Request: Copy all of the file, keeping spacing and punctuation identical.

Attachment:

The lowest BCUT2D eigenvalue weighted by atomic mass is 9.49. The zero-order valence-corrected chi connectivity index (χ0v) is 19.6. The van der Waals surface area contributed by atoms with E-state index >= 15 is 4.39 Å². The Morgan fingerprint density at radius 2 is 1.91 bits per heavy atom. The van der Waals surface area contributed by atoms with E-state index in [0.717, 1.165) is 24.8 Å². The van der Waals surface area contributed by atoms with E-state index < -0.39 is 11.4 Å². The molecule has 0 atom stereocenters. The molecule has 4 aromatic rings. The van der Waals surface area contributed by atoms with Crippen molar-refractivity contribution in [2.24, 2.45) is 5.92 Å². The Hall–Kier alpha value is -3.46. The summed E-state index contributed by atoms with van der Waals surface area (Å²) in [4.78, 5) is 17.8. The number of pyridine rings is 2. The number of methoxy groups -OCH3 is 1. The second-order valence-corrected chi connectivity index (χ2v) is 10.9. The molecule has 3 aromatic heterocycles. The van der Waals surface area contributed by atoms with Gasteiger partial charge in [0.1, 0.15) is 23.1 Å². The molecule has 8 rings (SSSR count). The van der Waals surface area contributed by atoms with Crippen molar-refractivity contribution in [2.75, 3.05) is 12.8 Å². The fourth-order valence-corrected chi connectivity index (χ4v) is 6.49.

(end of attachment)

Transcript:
The lowest BCUT2D eigenvalue weighted by atomic mass is 9.49. The zero-order valence-corrected chi connectivity index (χ0v) is 19.6. The van der Waals surface area contributed by atoms with E-state index >= 15 is 4.39 Å². The Morgan fingerprint density at radius 2 is 1.91 bits per heavy atom. The van der Waals surface area contributed by atoms with E-state index in [0.717, 1.165) is 24.8 Å². The van der Waals surface area contributed by atoms with E-state index < -0.39 is 11.4 Å². The molecule has 0 atom stereocenters. The molecule has 4 aromatic rings. The van der Waals surface area contributed by atoms with Crippen molar-refractivity contribution in [2.24, 2.45) is 5.92 Å². The Hall–Kier alpha value is -3.46. The summed E-state index contributed by atoms with van der Waals surface area (Å²) in [4.78, 5) is 17.8. The number of pyridine rings is 2. The number of methoxy groups -OCH3 is 1. The second-order valence-corrected chi connectivity index (χ2v) is 10.9. The molecule has 3 aromatic heterocycles. The van der Waals surface area contributed by atoms with Gasteiger partial charge in [0.1, 0.15) is 23.1 Å². The molecule has 8 rings (SSSR count). The van der Waals surface area contributed by atoms with Crippen molar-refractivity contribution in [2.75, 3.05) is 12.8 Å². The fourth-order valence-corrected chi connectivity index (χ4v) is 6.49.